Eight months after its president and chief executive officer resigned, the Humane Society of the United States (HSUS) continues efforts to improve.
HSUS announced on Monday a reconciliation process, inviting any employees who might have experienced any type of harassment or inappropriate workplace behavior or retaliation to share their experiences in confident interviews.
The reconciliation process is being led by Katherine Kimpel of KK Advising PLLC, a “noted employee advocate,” and was established with input from employment law attorney Kelly Dermody of Lieff Cabraser Heimann & Bernstein, LLP.
Former President and CEO Wayne Pacelle, accused by three female employees of sexual harassment dating back to incidents in 2005 and as recently as 2012, resigned in February. He stepped down a day after the HSUS board voted not to fire him after finding “no credible evidence” against him following a month-long investigation. Another executive, Peter Shapiro, was demoted following an investigation in 2016 of sexual harassment complaints and left the organization earlier this year.
Board member Erika Brunson resigned in protest of the alleged harassment and Kitty Block, president of the Humane Society International, was appointed acting president and CEO.
HSUS is one of the largest animal advocacy organizations in the country, with offices in Washington, D.C., and Gaithersburg, Md. The organization reported combined annual revenue of almost $180 million in 2017. There were 564 individuals employed by HSUS during calendar year 2016, according to the most recent tax form available.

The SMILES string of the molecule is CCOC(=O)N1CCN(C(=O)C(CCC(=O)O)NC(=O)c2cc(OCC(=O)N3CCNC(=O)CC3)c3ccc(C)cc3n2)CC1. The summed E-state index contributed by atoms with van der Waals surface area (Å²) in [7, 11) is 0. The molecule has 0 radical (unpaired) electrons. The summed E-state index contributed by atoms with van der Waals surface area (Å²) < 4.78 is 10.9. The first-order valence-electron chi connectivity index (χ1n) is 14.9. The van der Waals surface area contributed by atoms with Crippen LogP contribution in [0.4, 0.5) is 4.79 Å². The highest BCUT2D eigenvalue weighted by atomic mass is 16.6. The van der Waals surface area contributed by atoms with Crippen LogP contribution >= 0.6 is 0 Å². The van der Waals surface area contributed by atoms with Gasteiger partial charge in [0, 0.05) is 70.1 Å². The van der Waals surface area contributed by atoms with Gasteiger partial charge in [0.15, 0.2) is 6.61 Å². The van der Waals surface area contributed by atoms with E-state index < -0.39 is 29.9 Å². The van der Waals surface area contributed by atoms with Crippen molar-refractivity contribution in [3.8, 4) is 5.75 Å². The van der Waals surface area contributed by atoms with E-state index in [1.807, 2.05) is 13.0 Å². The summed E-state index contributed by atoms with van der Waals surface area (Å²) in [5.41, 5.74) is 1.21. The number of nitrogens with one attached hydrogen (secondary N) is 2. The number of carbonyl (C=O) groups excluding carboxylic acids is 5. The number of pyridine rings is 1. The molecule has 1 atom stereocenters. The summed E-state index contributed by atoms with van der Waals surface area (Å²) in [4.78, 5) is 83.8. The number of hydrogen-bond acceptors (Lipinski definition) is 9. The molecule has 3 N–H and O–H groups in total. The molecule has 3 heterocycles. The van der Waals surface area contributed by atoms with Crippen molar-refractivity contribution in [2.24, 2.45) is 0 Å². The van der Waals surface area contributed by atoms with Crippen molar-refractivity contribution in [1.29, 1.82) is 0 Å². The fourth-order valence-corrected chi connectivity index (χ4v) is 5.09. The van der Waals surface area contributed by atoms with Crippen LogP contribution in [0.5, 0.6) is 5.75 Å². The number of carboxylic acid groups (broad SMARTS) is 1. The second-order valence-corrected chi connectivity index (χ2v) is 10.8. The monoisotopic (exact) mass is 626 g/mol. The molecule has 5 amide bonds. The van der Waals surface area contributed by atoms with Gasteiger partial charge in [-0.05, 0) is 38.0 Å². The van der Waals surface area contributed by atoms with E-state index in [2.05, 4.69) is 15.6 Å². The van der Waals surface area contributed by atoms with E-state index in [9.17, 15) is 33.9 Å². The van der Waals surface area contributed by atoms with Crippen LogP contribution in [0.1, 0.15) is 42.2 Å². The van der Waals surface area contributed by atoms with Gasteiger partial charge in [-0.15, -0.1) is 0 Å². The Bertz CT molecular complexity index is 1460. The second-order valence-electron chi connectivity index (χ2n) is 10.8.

HSUS did not have an estimate of how much the process would cost but a spokeswoman said it ‘s a “necessary investment” in the organization’s policies, procedures and culture. “We believe any immediate cost will be recouped in the future by creating a safe, secure, healthy, inclusive and productive work place,” Anna West, senior director of public relations, said via email.
The reconciliation process was designed in conjunction with Kimpel and Dermody to understand “the breadth and depth of any mistakes made in the past and how the HSUS can strengthen its policies and procedures so that it can set the standard moving forward,” according to a statement by the organization.
As a part of the process, Kimpel is conducting confidential interviews with any employees who might have experienced or witnessed sexual or other types of harassment, inappropriate workplace behaviors, a hostile work environment and/or retaliation at the HSUS and wants to share the experiences in a safe setting.
Any individual who works or worked with the HSUS and would like to participate in the reconciliation process can send an email message to HSUSreconciliation@gmail.com no later than Nov. 9.
Kimpel also will review and update policies and investigative procedures at HSUS surrounding inappropriate workplace behaviors, social media usage and office relationships. She will train employees on the new policies and work with the organization on investigation protocols and internal recordkeeping in accordance with best practices, according to the announcement.
The HSUS board has completed a board governance review and commissioned a pay equity study to improve the organization’s workplace culture.
“In the wake of consecutive revelations about the misconduct of two senior male executives, the HSUS board and senior leadership realized we needed to take a long hard look across our organization to understand any weaknesses in our practices and procedures or shortcomings in our culture that allowed this misconduct to occur,” HSUS officials said via a statement. “We are fully committed to nurturing a safe, supportive and inclusive culture at the HSUS and to using this experience as a catalyst for progress.”
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